Abstract: FR-PO046

Native BK Nephropathy: A Case Series

Session Information

Category: Nephrology Education

  • 1302 Fellows and Residents Case Reports

Authors

  • Shah, Ankur, University of Pennsylvania, Philadelphia, Pennsylvania, United States
  • Palmer, Matthew, University of Pennsylvania, Philadelphia, Pennsylvania, United States
  • Hogan, Jonathan J., University of Pennsylvania, Philadelphia, Pennsylvania, United States
  • Sawinski, Deirdre L., University of Pennsylvania, Philadelphia, Pennsylvania, United States
Background

BK Polyoma Virus is highly seroprevalent but rarely pathologic in humans. Genitourinary BK disease is most commonly seen after kidney transplantation. Here we present two cases of native kidney BK nephropathy.

Methods

The first patient was a 70 yo man with ischemic cardiomyopathy s/p OHT in 2011 and was on tacrolimus, mycophenolate mofetil, and prednisone maintenance immunosuppression. His pre-transplant SCr was 1.5-1.7 mg/dL which remained stable after OHT. In 2013 he experienced a rapid rise in SCr over 5 months to 3.8 mg/dL. His urinalysis was negative for blood and albumin, microscopy showed no cells, and UProt:Cr ratio was 200 mg/g. A kidney biopsy showed tubular epithelial cells with focal glassy nuclear inclusions, and positive nuclear staining for SV40 and Pab597. Serum BK PCR was positive (296075 copies/ml). MMF was stopped. His serum BK viral load decreased and SCr stabilized at 3.5 for approximately 3 years before beginning to rise again and his progressing to ESRD.

The second patient was a 34 yo man who was treated for non-Hodgkin`s lymphoma at age 18 with chemotherapy (CHOP regimen). He was hospitalized for weakness, diarrhea and volume depletion and found to have AKI (Cr 4.0 mg/dL, baseline 1.2 mg/dL) and transaminitis (AST 134, ALT 61 IU/L) Urinalysis showed 500+ mg/dl protein and small blood with 1-2 rbc/hpf on microscopy and UProt:Cr was 13 g/g. A kidney biopsy revealed tubular epithelial cells with widespread degenerative and regenerative epithelial changes, frequent epithelial mitoses and intranuclear inclusions. IHC staining for polyoma virus showed positive nuclear staining in tubular epithelial cells. He was subsequently diagnosed with hemophagocytic syndrome and died of multi-organ system failure.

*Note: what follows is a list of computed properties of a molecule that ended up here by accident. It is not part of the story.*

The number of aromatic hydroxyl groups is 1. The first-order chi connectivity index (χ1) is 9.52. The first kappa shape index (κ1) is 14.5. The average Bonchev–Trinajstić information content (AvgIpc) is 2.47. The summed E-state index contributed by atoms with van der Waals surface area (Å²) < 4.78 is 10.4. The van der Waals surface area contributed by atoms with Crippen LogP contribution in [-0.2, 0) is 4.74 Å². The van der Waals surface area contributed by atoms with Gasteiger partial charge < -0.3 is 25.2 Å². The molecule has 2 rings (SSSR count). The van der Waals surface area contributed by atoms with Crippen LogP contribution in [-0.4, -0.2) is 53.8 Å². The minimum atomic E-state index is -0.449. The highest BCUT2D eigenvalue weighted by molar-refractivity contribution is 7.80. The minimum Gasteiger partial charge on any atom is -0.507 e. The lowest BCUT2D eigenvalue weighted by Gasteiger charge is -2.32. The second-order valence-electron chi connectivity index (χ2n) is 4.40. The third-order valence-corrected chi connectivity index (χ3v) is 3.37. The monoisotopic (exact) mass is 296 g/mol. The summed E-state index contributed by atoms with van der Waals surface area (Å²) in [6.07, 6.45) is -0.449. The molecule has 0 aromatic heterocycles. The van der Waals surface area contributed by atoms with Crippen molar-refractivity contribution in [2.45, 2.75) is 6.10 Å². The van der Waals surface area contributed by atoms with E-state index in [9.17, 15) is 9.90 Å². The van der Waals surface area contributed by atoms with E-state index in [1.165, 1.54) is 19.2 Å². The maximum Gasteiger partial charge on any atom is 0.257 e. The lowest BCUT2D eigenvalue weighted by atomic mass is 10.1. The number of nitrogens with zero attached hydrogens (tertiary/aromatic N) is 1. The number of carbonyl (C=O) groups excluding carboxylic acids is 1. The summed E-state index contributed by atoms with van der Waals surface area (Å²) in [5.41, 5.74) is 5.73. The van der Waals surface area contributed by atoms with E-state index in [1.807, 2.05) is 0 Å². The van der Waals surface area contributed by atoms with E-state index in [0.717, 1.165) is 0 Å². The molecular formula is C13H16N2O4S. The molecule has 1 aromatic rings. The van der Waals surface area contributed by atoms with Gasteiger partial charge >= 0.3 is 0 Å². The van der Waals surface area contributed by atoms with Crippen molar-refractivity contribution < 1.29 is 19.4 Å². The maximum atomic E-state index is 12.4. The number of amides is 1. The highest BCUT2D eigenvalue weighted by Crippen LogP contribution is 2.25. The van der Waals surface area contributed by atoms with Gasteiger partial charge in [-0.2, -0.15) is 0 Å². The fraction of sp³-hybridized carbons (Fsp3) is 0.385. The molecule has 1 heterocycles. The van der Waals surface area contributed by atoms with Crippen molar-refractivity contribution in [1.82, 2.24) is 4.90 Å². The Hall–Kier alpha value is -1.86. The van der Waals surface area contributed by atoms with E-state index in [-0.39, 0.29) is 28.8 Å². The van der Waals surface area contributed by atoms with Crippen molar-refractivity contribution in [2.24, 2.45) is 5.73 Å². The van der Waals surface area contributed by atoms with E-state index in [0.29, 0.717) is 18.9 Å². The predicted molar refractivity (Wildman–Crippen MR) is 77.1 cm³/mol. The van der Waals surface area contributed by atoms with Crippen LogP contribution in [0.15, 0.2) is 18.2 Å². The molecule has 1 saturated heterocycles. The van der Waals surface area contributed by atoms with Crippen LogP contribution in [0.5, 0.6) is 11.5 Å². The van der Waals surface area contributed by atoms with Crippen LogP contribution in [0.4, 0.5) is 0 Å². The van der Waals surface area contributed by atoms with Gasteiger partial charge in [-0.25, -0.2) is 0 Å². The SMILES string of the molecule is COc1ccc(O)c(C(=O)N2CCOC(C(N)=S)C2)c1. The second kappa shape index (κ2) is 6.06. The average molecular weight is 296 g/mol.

Conclusion

BK Virus infection has long been described as a cause of renal disease after renal transplantation but has been described in 41 cases to date in non-kidney transplant patients. These patients included HIV, bone marrow transplant, heart transplant, and other solid organ transplant recipients. BK nephropathy in the native kidney should be considered as a cause of renal injury in immunocompromised patients.